April 23, 2008
Is Barbie Contributing to her Own Brand Naming Dilution?
The news that Barbie has seen her sales decline by 12% this year is worrying for Mattel, but surely surprising to any parent who has had to keep track of his daughter’s ever expanding collection of ubiquitous toys.
Barbie is still the number one brand name when it comes to girls toys, but girls seem to be pulled in many directions nowadays thanks to video games, iPods and Bratz dolls, to name a few.
Despite the slump, Barbie has experienced a rebirth in the last few years thanks to a whole slew of new movies that see her as empowered, strong and independent. But what does occur to me, as well as to the dads I know who are in the marketing biz and feverishly buy these DVDs for their daughters, is how the Barbie name has become something of a sub-brand when it comes to their naming and branding.
There’s Barbie: The Princess and the Pauper; Barbie: The Twelve Dancing Princesses; Barbie: The Island Princess as well as Barbie: Mermaidia and Barbie: Fairytopia. Not to mention Barbie: Mariposa (think butterflies).
Here’s where it gets tricky. In very few of these movies does Barbie actually get called, Barbie. In Island Princess she’s Rosella, and in Princess and the Pauper the two twin princesses are Annaliese and Erika. In 12 Dancing Princesses she is Gennevieve, and so on.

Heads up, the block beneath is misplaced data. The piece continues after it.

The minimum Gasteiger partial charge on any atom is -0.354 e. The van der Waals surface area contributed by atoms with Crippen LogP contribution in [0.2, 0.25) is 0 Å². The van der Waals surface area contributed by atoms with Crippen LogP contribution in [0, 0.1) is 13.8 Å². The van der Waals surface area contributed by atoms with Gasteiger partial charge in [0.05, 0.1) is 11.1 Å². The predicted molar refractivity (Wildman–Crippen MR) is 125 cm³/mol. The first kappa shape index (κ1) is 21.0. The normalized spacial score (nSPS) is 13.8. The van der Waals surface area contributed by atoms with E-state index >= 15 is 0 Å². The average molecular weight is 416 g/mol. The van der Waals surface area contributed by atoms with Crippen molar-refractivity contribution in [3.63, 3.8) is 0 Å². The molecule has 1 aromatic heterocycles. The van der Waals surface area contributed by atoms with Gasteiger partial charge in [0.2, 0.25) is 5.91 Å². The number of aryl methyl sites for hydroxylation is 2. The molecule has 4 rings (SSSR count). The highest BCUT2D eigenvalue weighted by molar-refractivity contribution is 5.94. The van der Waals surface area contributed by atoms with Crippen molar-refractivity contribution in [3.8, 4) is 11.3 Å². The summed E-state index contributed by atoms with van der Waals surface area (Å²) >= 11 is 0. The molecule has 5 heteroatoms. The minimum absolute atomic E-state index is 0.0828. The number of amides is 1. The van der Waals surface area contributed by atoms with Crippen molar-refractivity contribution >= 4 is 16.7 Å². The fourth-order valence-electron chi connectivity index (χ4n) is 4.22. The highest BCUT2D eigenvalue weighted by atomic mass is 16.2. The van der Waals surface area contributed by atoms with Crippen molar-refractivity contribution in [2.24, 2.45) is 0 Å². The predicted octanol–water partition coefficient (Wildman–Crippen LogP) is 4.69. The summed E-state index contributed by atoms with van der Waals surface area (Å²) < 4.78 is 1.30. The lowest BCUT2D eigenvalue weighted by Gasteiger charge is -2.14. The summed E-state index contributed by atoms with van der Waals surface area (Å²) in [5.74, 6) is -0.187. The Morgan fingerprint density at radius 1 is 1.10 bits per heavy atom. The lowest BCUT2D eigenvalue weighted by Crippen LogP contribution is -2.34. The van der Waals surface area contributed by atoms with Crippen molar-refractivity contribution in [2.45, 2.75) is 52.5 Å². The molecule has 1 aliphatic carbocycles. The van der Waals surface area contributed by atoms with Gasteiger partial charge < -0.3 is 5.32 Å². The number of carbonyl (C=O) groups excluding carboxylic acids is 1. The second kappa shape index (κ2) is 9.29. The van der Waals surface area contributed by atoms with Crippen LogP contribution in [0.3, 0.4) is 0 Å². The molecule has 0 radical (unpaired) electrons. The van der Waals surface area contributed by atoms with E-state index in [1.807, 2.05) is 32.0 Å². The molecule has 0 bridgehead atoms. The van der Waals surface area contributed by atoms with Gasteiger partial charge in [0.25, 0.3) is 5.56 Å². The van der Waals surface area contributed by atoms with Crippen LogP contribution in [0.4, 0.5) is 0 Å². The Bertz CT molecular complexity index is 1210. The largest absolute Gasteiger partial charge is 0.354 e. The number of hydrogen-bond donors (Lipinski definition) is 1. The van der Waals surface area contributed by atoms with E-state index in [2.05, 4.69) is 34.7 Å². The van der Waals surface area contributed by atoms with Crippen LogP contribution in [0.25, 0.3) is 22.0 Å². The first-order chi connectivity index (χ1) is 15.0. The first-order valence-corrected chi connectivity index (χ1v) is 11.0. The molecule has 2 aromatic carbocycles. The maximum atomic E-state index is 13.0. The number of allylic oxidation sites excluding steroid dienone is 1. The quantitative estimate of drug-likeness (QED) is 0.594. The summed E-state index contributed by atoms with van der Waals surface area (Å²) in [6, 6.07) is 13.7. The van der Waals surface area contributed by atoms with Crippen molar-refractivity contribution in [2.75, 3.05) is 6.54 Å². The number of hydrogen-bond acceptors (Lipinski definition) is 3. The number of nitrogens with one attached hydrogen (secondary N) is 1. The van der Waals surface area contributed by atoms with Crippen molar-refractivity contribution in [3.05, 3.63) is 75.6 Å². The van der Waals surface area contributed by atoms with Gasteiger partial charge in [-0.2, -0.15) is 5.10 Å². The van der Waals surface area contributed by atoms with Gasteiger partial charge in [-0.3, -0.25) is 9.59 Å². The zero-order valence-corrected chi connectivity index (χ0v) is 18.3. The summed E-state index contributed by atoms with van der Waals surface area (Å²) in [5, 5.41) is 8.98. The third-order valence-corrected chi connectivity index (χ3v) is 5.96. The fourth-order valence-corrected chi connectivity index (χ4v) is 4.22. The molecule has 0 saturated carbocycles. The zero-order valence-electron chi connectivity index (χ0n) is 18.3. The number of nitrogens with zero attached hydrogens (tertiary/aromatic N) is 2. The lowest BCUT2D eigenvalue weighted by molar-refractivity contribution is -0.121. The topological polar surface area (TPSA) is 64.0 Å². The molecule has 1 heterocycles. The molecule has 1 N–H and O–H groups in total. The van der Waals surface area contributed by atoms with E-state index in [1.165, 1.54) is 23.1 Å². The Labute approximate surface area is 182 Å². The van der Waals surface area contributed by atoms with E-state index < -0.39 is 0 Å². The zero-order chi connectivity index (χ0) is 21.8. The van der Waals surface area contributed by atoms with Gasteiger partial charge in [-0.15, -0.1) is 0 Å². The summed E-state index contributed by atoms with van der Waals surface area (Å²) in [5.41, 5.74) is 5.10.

The idea here is for the viewer to assume that Barbie is playing different parts in the movies, but it’s a stretch. Especially for a five year old, who might feel she has a few Barbies as well as a Mariposa doll.
It looks to me like these are movies given the Barbie seal of approval, rather than movies that feature a character named Barbie (who does in fact speak to the kids when the DVD menu comes up with a cheery “Hi, it’s me, Barbie” but, like some kind of higher power bestowing blessings upon the tale, does not show her face).
Phew. A guy needs a cheat sheet just to keep abreast of all the different brand naming going on here.
With all of these new products being poured on the market, could Barbie be facing brand naming dilution?
Add the thousands of Barbie clones that are out there, and it seems to be that Mattel is contributing to its own problems by creating what look to me like Barbie knock-offs rather than real Barbies.
How about a few movies that star a young woman named Barbie?
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